American and Iraqi officials did not want any footage shown of Iraqi guards or court personnel, and they asked broadcast and cable news nets to honor this request.

But the situation took an unexpected turn even before the hearing began, when U.S. officials ordered CNN and Al-Jazeera, the pool camera crews, to disconnect their audio equipment. Officials said it was the wish of the Iraqi judge.

I commented yesterday on the very real danger that these proceedings could be used by Saddam to persuade the Iraqi people that he was as much a victim of the American occupation as they are. Frankly, the stagecraft of this hearing sucked. The only image that was broadcast was of Saddam, hearing the charges and responding to them with apparent vigor. The face of the judge and the guards were not shown. This visual makes it much harder to put across the idea that it was the Iraqis who were in charge of the proceeding instead of Saddam. A better camera view would have been over the shoulder of Saddam, focused on the judge, as he read of the charges.

Now, it turns out, this choice of angles was deliberate, most likely out of a concern that any broadcast of the judge's face would further endanger his life. But then that just leads us back to the failure of the occupation. The fact that they had to avoid showing the judge's face in order to protect him only feeds into the idea that they are working from a position of weakness. The only image of strength in that hearing yesterday was Saddam's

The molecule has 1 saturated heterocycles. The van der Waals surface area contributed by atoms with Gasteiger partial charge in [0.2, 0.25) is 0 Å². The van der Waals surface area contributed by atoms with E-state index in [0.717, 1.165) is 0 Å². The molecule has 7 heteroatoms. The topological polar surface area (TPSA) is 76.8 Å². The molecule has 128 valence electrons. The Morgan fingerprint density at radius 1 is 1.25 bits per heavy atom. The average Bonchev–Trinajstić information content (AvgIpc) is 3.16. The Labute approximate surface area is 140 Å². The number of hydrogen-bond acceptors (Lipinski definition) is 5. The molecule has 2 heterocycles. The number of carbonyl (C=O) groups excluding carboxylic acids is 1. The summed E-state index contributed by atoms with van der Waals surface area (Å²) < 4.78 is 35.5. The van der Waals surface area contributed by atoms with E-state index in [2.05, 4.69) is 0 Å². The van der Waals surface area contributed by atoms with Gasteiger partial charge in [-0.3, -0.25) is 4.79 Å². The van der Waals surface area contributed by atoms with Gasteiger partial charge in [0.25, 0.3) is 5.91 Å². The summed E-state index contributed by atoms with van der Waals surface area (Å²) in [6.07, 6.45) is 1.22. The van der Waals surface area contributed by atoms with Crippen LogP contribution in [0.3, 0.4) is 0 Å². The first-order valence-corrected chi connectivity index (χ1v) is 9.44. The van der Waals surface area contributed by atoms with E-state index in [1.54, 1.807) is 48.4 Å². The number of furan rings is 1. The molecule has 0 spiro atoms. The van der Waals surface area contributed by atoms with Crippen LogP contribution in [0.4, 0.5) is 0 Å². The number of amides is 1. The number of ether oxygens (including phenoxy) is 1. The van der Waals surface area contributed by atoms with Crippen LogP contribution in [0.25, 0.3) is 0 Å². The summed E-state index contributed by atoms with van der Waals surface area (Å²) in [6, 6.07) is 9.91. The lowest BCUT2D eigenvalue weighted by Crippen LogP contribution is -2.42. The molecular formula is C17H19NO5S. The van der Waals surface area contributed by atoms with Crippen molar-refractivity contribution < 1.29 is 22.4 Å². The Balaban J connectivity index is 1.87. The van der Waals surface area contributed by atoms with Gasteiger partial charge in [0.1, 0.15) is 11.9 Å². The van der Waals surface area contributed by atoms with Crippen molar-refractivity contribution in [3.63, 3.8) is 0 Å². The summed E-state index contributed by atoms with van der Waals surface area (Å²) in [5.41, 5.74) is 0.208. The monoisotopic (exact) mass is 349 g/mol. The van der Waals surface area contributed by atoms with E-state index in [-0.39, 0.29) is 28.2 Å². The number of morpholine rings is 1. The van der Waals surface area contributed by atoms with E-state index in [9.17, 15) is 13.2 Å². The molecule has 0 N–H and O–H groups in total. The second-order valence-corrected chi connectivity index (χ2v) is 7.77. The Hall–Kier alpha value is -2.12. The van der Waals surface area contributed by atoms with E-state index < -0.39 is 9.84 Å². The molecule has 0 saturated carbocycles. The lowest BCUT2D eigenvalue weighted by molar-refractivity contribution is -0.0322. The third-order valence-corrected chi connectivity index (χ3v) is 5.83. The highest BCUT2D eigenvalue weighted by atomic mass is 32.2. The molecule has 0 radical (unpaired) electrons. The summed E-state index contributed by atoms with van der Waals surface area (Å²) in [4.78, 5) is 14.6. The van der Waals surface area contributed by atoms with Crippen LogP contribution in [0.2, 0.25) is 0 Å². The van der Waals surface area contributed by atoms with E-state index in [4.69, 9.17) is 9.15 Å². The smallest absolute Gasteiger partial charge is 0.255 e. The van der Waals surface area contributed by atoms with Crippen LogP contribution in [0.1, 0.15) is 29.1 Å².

(Aside: several American media people are describing Saddam's performance as rambling and incoherent. But I've seen reports that Middle East media is describing him as being more in control. Could these reports just be wish fulfillment?)

Republican Political Correctness